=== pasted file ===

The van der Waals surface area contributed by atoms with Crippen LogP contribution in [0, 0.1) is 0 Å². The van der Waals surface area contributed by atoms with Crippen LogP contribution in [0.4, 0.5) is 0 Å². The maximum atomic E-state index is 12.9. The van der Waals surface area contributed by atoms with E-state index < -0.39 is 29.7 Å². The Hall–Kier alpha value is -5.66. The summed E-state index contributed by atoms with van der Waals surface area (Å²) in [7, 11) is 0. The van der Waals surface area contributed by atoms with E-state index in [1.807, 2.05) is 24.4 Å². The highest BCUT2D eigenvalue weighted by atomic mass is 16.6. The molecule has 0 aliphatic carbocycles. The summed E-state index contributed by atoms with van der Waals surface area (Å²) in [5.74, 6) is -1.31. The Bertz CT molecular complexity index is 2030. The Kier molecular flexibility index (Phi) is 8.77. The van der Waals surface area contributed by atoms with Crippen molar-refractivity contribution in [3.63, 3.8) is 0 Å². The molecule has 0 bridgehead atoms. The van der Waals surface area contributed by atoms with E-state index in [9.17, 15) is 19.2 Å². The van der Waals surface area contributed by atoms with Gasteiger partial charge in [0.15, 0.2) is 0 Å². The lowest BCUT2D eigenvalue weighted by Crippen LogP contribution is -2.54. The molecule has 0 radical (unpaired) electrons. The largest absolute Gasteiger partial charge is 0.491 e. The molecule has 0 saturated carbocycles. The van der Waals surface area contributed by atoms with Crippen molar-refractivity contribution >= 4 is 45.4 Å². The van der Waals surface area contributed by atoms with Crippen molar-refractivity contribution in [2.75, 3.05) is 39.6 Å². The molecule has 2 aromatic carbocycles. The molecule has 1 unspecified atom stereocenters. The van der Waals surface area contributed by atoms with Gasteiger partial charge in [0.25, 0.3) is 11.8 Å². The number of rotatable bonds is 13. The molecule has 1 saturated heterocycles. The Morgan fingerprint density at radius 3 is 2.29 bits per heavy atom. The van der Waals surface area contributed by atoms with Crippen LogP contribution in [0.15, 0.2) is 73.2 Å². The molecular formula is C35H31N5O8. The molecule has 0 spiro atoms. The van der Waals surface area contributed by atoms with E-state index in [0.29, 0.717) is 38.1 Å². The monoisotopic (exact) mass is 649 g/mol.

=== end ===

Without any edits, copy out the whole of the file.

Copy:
The van der Waals surface area contributed by atoms with Crippen LogP contribution in [0, 0.1) is 0 Å². The van der Waals surface area contributed by atoms with Crippen LogP contribution in [0.4, 0.5) is 0 Å². The maximum atomic E-state index is 12.9. The van der Waals surface area contributed by atoms with E-state index < -0.39 is 29.7 Å². The Hall–Kier alpha value is -5.66. The summed E-state index contributed by atoms with van der Waals surface area (Å²) in [7, 11) is 0. The van der Waals surface area contributed by atoms with E-state index in [1.807, 2.05) is 24.4 Å². The highest BCUT2D eigenvalue weighted by atomic mass is 16.6. The molecule has 0 aliphatic carbocycles. The summed E-state index contributed by atoms with van der Waals surface area (Å²) in [5.74, 6) is -1.31. The Bertz CT molecular complexity index is 2030. The Kier molecular flexibility index (Phi) is 8.77. The van der Waals surface area contributed by atoms with Crippen molar-refractivity contribution in [3.63, 3.8) is 0 Å². The molecule has 0 bridgehead atoms. The van der Waals surface area contributed by atoms with E-state index in [9.17, 15) is 19.2 Å². The van der Waals surface area contributed by atoms with Gasteiger partial charge in [0.15, 0.2) is 0 Å². The lowest BCUT2D eigenvalue weighted by Crippen LogP contribution is -2.54. The molecule has 0 radical (unpaired) electrons. The largest absolute Gasteiger partial charge is 0.491 e. The molecule has 0 saturated carbocycles. The van der Waals surface area contributed by atoms with Crippen molar-refractivity contribution >= 4 is 45.4 Å². The van der Waals surface area contributed by atoms with Crippen molar-refractivity contribution in [2.75, 3.05) is 39.6 Å². The molecule has 2 aromatic carbocycles. The molecule has 1 unspecified atom stereocenters. The van der Waals surface area contributed by atoms with Gasteiger partial charge in [0.25, 0.3) is 11.8 Å². The number of rotatable bonds is 13. The molecule has 1 saturated heterocycles. The Morgan fingerprint density at radius 3 is 2.29 bits per heavy atom. The van der Waals surface area contributed by atoms with Crippen LogP contribution in [0.15, 0.2) is 73.2 Å². The molecular formula is C35H31N5O8. The molecule has 0 spiro atoms. The van der Waals surface area contributed by atoms with E-state index in [0.29, 0.717) is 38.1 Å². The monoisotopic (exact) mass is 649 g/mol.